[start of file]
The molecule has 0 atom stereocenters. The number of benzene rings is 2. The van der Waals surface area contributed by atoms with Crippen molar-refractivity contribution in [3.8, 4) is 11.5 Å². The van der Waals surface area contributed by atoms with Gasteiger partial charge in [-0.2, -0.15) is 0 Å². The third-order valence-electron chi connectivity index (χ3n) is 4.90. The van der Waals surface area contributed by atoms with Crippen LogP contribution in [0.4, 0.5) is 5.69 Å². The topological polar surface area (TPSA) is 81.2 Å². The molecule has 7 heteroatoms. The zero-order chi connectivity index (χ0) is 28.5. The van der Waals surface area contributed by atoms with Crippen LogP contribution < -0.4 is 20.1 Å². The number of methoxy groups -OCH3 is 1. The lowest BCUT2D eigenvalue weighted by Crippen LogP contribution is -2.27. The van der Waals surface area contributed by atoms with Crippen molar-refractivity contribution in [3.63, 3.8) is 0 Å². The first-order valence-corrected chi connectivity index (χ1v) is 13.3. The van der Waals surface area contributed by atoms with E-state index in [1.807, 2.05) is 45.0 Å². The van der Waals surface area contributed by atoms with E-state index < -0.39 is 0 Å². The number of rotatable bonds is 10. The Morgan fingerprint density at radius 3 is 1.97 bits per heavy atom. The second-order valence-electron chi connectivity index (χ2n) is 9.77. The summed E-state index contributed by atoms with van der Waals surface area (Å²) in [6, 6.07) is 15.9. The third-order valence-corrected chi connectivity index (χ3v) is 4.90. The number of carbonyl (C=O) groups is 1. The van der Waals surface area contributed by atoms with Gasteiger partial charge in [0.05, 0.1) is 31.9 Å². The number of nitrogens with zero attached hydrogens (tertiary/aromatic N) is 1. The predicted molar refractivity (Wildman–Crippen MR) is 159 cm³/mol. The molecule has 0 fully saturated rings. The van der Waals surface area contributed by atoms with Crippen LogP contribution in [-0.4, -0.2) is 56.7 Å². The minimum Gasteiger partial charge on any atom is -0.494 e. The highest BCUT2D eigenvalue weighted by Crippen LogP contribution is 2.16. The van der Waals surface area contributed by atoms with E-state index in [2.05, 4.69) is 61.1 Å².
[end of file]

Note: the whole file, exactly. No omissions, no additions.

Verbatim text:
The molecule has 0 atom stereocenters. The number of benzene rings is 2. The van der Waals surface area contributed by atoms with Crippen molar-refractivity contribution in [3.8, 4) is 11.5 Å². The van der Waals surface area contributed by atoms with Gasteiger partial charge in [-0.2, -0.15) is 0 Å². The third-order valence-electron chi connectivity index (χ3n) is 4.90. The van der Waals surface area contributed by atoms with Crippen LogP contribution in [0.4, 0.5) is 5.69 Å². The topological polar surface area (TPSA) is 81.2 Å². The molecule has 7 heteroatoms. The zero-order chi connectivity index (χ0) is 28.5. The van der Waals surface area contributed by atoms with Crippen LogP contribution < -0.4 is 20.1 Å². The number of methoxy groups -OCH3 is 1. The lowest BCUT2D eigenvalue weighted by Crippen LogP contribution is -2.27. The van der Waals surface area contributed by atoms with Crippen molar-refractivity contribution in [3.63, 3.8) is 0 Å². The first-order valence-corrected chi connectivity index (χ1v) is 13.3. The van der Waals surface area contributed by atoms with E-state index in [1.807, 2.05) is 45.0 Å². The van der Waals surface area contributed by atoms with E-state index < -0.39 is 0 Å². The number of rotatable bonds is 10. The Morgan fingerprint density at radius 3 is 1.97 bits per heavy atom. The second-order valence-electron chi connectivity index (χ2n) is 9.77. The summed E-state index contributed by atoms with van der Waals surface area (Å²) in [6, 6.07) is 15.9. The third-order valence-corrected chi connectivity index (χ3v) is 4.90. The number of carbonyl (C=O) groups is 1. The van der Waals surface area contributed by atoms with Gasteiger partial charge in [0.05, 0.1) is 31.9 Å². The number of nitrogens with zero attached hydrogens (tertiary/aromatic N) is 1. The predicted molar refractivity (Wildman–Crippen MR) is 159 cm³/mol. The molecule has 0 fully saturated rings. The van der Waals surface area contributed by atoms with Crippen LogP contribution in [-0.4, -0.2) is 56.7 Å². The minimum Gasteiger partial charge on any atom is -0.494 e. The highest BCUT2D eigenvalue weighted by Crippen LogP contribution is 2.16. The van der Waals surface area contributed by atoms with E-state index in [2.05, 4.69) is 61.1 Å².